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Almost every reader of this piece will recall the regular rigmarole of taking lateral flow tests for COVID-19 during the past few years. There was the worry, the wait and then the relief when only one line appeared. Fortunately, this process now seems like a relic from a different era. However, what if you could perform a diagnostics test for potentially any disease with the speed of a lateral flow procedure but the precision closer to that of a clinical PCR test?

If the founders of Zyme Dx, a start-up developed within London’s Imperial College, are right, then this might be possible. Such a test, according to the team, would be priced competitively, making it potentially widely accessible to multiple users. Established in 1907, Imperial College is no stranger to being a centre of innovation. Zyme Dx can count the eminent Professor Molly Stevens as one of its co-founders. While your author did not have the opportunity to meet Professor Stevens, he was lucky enough to recently visit Imperial College and spend some time with Zyme’s other co-founder as well as its Chief Executive and Chief Business Officer.

The untapped opportunity is significant. Around half of the world’s population lacks access to any form of diagnostics. A diagnostics solution that is fast, instrument-free, and low-cost could revolutionise healthcare. We have written since 2012 that in order to reduce the cost burden imposed by healthcare, medicine needs to move from being reactive to pre-emptive. The Zyme Dx team shared with us data relating to cardiovascular disease (CVD) in the UK, the segment where it intends to focus its efforts initially. Have no doubt, there is currently a clearly highly inefficient early diagnosis of CVD. Although over 4m visits to National Health Service Doctors are for chest pain annually, fewer than 7% of CVD cases are diagnosed at the surgery. More than 80% end up being diagnosed in hospitals. This imposes both a huge monetary and economic cost (including many unplanned trips to A&E departments), equivalent to over 2% of the country’s National Health Service budget.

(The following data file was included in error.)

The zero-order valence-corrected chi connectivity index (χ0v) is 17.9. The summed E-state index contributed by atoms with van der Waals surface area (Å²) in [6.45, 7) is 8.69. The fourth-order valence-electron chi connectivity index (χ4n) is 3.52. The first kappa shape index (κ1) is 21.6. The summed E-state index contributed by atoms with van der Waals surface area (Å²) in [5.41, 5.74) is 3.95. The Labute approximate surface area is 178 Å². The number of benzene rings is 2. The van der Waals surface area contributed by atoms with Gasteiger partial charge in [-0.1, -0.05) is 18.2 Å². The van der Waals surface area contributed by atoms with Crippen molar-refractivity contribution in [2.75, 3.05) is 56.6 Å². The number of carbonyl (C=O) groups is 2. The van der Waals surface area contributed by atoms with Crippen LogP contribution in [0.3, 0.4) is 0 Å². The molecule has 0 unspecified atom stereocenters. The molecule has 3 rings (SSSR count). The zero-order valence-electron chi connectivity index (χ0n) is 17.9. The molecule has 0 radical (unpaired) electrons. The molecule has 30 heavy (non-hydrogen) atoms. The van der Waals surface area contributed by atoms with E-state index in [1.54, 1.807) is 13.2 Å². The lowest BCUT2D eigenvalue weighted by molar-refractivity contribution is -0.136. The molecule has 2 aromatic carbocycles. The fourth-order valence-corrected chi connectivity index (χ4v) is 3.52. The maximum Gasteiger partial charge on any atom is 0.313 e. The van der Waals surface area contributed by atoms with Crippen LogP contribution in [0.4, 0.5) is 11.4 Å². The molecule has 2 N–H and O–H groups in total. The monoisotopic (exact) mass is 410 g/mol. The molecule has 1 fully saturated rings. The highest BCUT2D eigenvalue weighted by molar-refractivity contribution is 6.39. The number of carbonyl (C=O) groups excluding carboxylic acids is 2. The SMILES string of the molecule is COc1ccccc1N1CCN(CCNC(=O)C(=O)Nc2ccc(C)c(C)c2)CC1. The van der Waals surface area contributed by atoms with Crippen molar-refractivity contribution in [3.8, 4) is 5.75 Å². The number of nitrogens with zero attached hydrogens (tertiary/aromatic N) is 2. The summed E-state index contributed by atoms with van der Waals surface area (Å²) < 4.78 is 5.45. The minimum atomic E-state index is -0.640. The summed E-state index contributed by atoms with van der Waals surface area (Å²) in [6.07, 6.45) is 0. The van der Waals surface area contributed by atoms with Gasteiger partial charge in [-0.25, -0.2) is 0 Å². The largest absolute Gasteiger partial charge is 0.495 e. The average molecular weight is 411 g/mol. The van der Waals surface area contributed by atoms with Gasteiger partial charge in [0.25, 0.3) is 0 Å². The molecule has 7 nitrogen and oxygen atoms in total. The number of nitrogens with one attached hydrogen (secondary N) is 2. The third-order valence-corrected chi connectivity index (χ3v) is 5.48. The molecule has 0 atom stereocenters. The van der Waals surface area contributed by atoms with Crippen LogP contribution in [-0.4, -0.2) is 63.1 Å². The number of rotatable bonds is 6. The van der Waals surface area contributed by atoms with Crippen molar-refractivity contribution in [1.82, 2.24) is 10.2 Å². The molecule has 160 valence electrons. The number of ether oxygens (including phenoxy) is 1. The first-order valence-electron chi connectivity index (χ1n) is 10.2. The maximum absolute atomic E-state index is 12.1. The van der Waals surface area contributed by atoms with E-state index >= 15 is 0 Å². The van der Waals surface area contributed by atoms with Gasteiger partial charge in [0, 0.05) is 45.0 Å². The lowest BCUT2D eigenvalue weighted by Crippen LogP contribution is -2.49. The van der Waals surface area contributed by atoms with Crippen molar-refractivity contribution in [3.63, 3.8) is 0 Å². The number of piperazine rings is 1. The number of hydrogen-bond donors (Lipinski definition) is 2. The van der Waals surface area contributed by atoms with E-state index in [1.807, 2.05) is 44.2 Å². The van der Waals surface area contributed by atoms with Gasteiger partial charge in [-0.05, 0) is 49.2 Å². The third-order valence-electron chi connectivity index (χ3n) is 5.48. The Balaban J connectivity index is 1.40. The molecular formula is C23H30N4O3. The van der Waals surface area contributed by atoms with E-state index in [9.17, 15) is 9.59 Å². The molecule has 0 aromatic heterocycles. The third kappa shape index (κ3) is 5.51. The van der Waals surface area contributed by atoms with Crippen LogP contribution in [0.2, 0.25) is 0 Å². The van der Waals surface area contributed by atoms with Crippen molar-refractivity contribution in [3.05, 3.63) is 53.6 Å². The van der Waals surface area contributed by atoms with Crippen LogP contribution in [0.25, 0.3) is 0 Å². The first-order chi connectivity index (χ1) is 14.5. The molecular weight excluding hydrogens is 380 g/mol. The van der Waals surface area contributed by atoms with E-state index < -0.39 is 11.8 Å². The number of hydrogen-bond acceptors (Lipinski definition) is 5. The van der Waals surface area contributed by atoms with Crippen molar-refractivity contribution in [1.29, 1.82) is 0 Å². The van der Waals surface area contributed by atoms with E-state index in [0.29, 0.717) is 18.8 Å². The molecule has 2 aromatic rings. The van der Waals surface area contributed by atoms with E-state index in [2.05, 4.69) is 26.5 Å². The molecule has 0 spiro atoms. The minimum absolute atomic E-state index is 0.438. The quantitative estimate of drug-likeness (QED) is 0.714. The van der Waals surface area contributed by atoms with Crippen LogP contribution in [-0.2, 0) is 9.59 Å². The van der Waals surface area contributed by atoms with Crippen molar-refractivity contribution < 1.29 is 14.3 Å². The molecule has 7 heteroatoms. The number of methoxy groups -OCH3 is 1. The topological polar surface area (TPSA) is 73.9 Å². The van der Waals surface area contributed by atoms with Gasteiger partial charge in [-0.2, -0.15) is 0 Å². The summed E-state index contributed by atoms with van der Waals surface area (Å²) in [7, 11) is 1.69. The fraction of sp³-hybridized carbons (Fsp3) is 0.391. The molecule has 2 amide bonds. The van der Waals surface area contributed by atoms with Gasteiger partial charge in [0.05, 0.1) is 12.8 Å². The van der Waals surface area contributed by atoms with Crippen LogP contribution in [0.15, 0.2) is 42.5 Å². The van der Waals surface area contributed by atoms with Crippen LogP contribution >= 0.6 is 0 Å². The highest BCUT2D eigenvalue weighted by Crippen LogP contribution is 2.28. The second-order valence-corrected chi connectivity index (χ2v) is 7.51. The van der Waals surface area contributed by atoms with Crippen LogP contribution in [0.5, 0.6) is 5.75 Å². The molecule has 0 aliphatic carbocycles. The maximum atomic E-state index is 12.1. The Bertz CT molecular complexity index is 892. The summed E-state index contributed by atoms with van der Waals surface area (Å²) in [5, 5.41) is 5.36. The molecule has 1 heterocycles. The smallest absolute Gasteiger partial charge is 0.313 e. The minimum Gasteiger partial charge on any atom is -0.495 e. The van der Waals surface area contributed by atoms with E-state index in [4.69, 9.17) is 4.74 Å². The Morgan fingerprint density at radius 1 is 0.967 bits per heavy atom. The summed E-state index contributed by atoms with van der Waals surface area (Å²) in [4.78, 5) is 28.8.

Identifying both a problem and a solution is of course necessary, but by no means sufficient for success. Zyme Dx is still at the stage where it will use grant funding from the UK’s National Institute for Health and Care Research to gather data in support of the economic viability of its proposition under development. It will also be crucial to build consensus among key opinion leaders, however logical the opportunity may seem on paper. Nonetheless, the company’s ambitions are significant, potentially expanding into other geographies and also other verticals, such as treatments for cancer and communicable diseases such as malaria. There may also be an opportunity within the field of CRISPR, another topic on which we have written previously. Watch this space. Rapid diagnostics at the point of care could be the way forward.

3 August 2023

The above does not constitute investment advice and is the sole opinion of the author at the time of publication. Past performance is no guide to future performance and the value of investments and income from them can fall as well as rise.

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Alex Gunz, Fund Manager

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